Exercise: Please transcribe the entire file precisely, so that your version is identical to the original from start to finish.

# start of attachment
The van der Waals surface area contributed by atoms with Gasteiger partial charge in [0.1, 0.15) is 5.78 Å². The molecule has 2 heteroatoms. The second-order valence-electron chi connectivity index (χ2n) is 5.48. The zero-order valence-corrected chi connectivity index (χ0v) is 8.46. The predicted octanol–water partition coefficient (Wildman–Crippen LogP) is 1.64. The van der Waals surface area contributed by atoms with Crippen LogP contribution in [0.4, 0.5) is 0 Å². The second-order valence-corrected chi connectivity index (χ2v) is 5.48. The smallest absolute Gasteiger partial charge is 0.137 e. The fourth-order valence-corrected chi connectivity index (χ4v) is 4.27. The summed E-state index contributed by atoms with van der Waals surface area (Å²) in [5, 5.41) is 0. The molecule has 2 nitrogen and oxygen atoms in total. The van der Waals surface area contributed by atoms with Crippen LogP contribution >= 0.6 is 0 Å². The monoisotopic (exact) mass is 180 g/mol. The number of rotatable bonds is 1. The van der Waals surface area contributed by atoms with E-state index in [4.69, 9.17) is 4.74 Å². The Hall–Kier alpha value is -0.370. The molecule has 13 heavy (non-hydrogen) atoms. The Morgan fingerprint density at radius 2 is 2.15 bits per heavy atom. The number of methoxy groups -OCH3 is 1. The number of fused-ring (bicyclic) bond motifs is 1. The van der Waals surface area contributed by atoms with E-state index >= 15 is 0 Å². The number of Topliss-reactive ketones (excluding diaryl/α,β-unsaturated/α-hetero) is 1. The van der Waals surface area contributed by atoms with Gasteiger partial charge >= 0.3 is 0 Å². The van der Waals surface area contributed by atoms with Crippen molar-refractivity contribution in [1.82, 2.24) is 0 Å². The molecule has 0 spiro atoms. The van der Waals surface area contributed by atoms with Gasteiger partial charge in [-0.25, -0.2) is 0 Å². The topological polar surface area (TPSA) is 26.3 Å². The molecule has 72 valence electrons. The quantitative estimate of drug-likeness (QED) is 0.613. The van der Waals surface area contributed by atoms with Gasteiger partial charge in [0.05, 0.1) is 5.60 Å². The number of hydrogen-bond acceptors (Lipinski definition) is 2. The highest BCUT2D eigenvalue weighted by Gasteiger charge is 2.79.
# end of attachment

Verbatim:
The van der Waals surface area contributed by atoms with Gasteiger partial charge in [0.1, 0.15) is 5.78 Å². The molecule has 2 heteroatoms. The second-order valence-electron chi connectivity index (χ2n) is 5.48. The zero-order valence-corrected chi connectivity index (χ0v) is 8.46. The predicted octanol–water partition coefficient (Wildman–Crippen LogP) is 1.64. The van der Waals surface area contributed by atoms with Crippen LogP contribution in [0.4, 0.5) is 0 Å². The second-order valence-corrected chi connectivity index (χ2v) is 5.48. The smallest absolute Gasteiger partial charge is 0.137 e. The fourth-order valence-corrected chi connectivity index (χ4v) is 4.27. The summed E-state index contributed by atoms with van der Waals surface area (Å²) in [5, 5.41) is 0. The molecule has 2 nitrogen and oxygen atoms in total. The van der Waals surface area contributed by atoms with Crippen LogP contribution >= 0.6 is 0 Å². The monoisotopic (exact) mass is 180 g/mol. The number of rotatable bonds is 1. The van der Waals surface area contributed by atoms with E-state index in [4.69, 9.17) is 4.74 Å². The Hall–Kier alpha value is -0.370. The molecule has 13 heavy (non-hydrogen) atoms. The Morgan fingerprint density at radius 2 is 2.15 bits per heavy atom. The number of methoxy groups -OCH3 is 1. The number of fused-ring (bicyclic) bond motifs is 1. The van der Waals surface area contributed by atoms with E-state index >= 15 is 0 Å². The number of Topliss-reactive ketones (excluding diaryl/α,β-unsaturated/α-hetero) is 1. The van der Waals surface area contributed by atoms with Gasteiger partial charge >= 0.3 is 0 Å². The van der Waals surface area contributed by atoms with Crippen molar-refractivity contribution in [1.82, 2.24) is 0 Å². The molecule has 0 spiro atoms. The van der Waals surface area contributed by atoms with Gasteiger partial charge in [-0.25, -0.2) is 0 Å². The topological polar surface area (TPSA) is 26.3 Å². The molecule has 72 valence electrons. The quantitative estimate of drug-likeness (QED) is 0.613. The van der Waals surface area contributed by atoms with Gasteiger partial charge in [0.05, 0.1) is 5.60 Å². The number of hydrogen-bond acceptors (Lipinski definition) is 2. The highest BCUT2D eigenvalue weighted by Gasteiger charge is 2.79.